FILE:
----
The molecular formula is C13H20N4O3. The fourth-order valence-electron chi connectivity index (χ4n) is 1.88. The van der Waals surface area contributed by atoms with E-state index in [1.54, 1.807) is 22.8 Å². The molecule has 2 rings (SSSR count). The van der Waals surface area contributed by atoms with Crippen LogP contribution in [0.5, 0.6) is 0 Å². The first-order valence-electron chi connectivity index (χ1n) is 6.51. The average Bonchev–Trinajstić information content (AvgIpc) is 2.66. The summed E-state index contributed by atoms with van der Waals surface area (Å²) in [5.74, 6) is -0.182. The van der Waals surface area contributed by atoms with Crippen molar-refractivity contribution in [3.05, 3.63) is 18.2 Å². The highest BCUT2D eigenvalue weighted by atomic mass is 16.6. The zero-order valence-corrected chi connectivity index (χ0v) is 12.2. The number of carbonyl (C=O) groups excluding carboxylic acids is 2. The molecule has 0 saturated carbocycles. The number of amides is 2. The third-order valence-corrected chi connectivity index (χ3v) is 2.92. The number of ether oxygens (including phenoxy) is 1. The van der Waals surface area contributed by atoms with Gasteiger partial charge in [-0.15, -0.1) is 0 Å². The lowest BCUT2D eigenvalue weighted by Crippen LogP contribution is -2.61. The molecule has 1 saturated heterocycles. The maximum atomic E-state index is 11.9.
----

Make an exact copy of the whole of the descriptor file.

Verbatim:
The molecular formula is C13H20N4O3. The fourth-order valence-electron chi connectivity index (χ4n) is 1.88. The van der Waals surface area contributed by atoms with E-state index in [1.54, 1.807) is 22.8 Å². The molecule has 2 rings (SSSR count). The van der Waals surface area contributed by atoms with Crippen LogP contribution in [0.5, 0.6) is 0 Å². The first-order valence-electron chi connectivity index (χ1n) is 6.51. The average Bonchev–Trinajstić information content (AvgIpc) is 2.66. The summed E-state index contributed by atoms with van der Waals surface area (Å²) in [5.74, 6) is -0.182. The van der Waals surface area contributed by atoms with Crippen molar-refractivity contribution in [3.05, 3.63) is 18.2 Å². The highest BCUT2D eigenvalue weighted by atomic mass is 16.6. The zero-order valence-corrected chi connectivity index (χ0v) is 12.2. The number of carbonyl (C=O) groups excluding carboxylic acids is 2. The molecule has 0 saturated carbocycles. The number of amides is 2. The third-order valence-corrected chi connectivity index (χ3v) is 2.92. The number of ether oxygens (including phenoxy) is 1. The van der Waals surface area contributed by atoms with Gasteiger partial charge in [-0.15, -0.1) is 0 Å². The lowest BCUT2D eigenvalue weighted by Crippen LogP contribution is -2.61. The molecule has 1 saturated heterocycles. The maximum atomic E-state index is 11.9.